Universal pre-K’s time has come in New York City.  While Mayor Bill de Blasio, Governor Andrew Cuomo, and NYC Schools Chancellor Carmen Farina figure out how to finance it, logistical questions are arising. Specifically:  Where are the classrooms and where are the certified teachers for pre-K education?  As reported in the New York Daily News:

“Fariña and de Blasio begin their project with just 20,000 existing full-day, pre-K seats for city 4-year-olds. They seek to more than double that number to 56,000 seats in the school year that starts in September.

By the middle of the following school year, January 2016, they promise to have enough seats for 73,250 city children, a project that will cost $750 million each year to operate.

To create the seats they need in year one of the project, de Blasio’s team promises to convert 26,000 existing half-day pre-K seats to full-day seats.

They’ll upgrade about 12,000 existing day care slots to meet pre-K specs. And they’ll create about 12,000 new classroom seats from scratch.

Observers say the first roadblock Team de Blasio will run into is finding space for those new classrooms. The new seats alone will require about 1,000 new classrooms by September, and another 1,000 in the following year…

Finding qualified teachers poses another challenge. The expansion will require the addition of 2,000 pre-K instructors, all of whom must pass lengthy background checks. Education Department officials said they do not anticipate a problem filling all the positions.’

Construction of schools and classrooms has never been one of NYC Department of Education’s long suit.  We hope that facilities administrators plan well how the construction will be carried out.  In addition, the schools of education in New York City and especially at CUNY should start preparing now to ramp up their early childhood certification programs.



Sochi Closing Ceremony: Grand and Colorful – From Russia with Pride!


Olympics Closing 7

Dear Commons Community,

The closing ceremonies at the Sochi Olympic Games were nothing short of spectacular.  They were a rightful and proud celebration of Russian culture,  music, dance, art, and literature through the centuries. The color, pageantry, and special effects were as grand as anything ever seen on television. I thought the NBC commentators could have provided a few more details of the scenes and depictions.  Here is an excerpt from a New York Times reporter:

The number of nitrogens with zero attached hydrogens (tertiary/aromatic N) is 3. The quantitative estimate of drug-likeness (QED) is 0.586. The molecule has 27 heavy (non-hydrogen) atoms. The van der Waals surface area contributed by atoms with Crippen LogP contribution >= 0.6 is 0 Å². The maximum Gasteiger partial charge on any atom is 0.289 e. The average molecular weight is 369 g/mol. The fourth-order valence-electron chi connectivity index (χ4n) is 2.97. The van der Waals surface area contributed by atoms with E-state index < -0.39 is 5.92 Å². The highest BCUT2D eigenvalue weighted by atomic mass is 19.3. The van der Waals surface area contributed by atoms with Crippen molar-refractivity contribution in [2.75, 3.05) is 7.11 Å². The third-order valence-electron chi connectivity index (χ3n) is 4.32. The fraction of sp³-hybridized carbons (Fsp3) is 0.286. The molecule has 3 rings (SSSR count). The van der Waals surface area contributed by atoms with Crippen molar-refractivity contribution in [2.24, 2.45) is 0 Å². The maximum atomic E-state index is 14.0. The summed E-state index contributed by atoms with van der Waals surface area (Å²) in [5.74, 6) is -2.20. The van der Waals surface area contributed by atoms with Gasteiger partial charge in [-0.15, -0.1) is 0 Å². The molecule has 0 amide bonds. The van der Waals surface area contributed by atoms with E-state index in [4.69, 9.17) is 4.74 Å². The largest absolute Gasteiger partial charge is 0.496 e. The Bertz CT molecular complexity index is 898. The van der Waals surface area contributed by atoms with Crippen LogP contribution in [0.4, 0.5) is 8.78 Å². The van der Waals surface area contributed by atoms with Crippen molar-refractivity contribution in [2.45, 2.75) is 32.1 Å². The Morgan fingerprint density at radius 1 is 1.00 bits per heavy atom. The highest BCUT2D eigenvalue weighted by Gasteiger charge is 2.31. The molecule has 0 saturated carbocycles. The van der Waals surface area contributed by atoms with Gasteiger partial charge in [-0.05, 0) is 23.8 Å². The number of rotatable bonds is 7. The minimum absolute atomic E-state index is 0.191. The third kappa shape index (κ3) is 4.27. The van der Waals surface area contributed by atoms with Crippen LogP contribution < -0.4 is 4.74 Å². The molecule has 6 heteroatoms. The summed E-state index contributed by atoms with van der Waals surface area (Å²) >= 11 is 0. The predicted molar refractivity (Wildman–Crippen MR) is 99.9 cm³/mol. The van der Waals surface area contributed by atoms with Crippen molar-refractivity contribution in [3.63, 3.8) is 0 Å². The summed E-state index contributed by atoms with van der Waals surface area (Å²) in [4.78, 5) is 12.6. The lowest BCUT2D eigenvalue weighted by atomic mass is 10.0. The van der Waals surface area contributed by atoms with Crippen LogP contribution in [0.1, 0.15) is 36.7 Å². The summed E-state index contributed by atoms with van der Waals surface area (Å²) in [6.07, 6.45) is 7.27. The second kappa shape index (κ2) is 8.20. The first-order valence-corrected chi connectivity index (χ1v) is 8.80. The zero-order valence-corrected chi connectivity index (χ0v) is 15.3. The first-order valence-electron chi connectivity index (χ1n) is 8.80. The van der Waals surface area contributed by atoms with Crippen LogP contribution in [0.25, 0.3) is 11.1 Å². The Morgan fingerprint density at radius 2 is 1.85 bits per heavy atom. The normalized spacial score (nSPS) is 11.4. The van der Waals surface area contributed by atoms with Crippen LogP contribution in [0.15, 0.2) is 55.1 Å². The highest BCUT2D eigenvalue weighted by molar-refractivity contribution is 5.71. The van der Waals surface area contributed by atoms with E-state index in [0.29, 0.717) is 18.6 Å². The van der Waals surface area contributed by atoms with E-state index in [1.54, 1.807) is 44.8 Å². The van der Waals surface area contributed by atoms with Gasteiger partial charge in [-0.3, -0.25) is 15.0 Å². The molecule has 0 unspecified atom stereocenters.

“They opened with an excerpt from Mussorgsky’s lovely “Pictures at an Exhibition”; featured a children’s choir whose members were drawn from all over Russia; starred a giddy crowd of postcompetition Olympic athletes from various countries, rushing in all at once; and hustled people on and off the stage so rapidly that it was sometimes hard to catch why they had been there at all.

There were references to Kandinsky and to Chagall. There was music by Rachmaninoff, Rubinstein and Vladimir Horowitz. There were ballet dancers. Huge banners depicting some of Russia’s greatest authors — Tolstoy, Gogol, Dostoyevsky, the dissident writer Solzhenitsyn — were displayed as people ran around waving books in the air.

In a charming touch, witty fun was also made of the fact that one of the Olympic rings had malfunctioned during the opening ceremony, leaving an incomplete Olympic insignia of just four rings. This time the Olympic ring pattern was made by performers fanning out across the arena: They opened into the first four rings, waited several minutes and then finally formed the fifth, which was in itself a relief.

There is no doubt that Russia felt it had won a kind of cosmic gold medal during these Games, not least because they seemed to vindicate the grand ambitions of the Russian president, Vladimir V. Putin, whose dream of holding an Olympics here sometimes seemed based more on his own grandiose self-confidence than on reality.

But it worked. After all the fears of terrorist attacks, none materialized.”

Congratulations to Russia and its people for what was accomplished during the two weeks of these games!


Olympics Closing 2

Olympics Closing 3

Olympics Closing 4

Olympics Closing 5

Olympics Closing 6


Olympics Closing I

First Meeting between NYC Schools Chancellor Carmen Farina and Charter School Advocates!

Dear Commons Community,

New York City Schools Chancellor Carmen Farina and representatives from charter schools had their first meeting yesterday since Mayor Bill de Blasio took office.  While one newspaper account expected the meeting to be “tense”, every indication was that it was cordial and respectful.  As reported in the New York Times:

“During his mayoral campaign, Bill de Blasio criticized charter schools, which are privately run and publicly funded, citing their “destructive impact” on traditional schools. He proposed charging rent to many of them, and spoke of stopping pre-existing plans to expand or open 28 charter schools in the coming school year.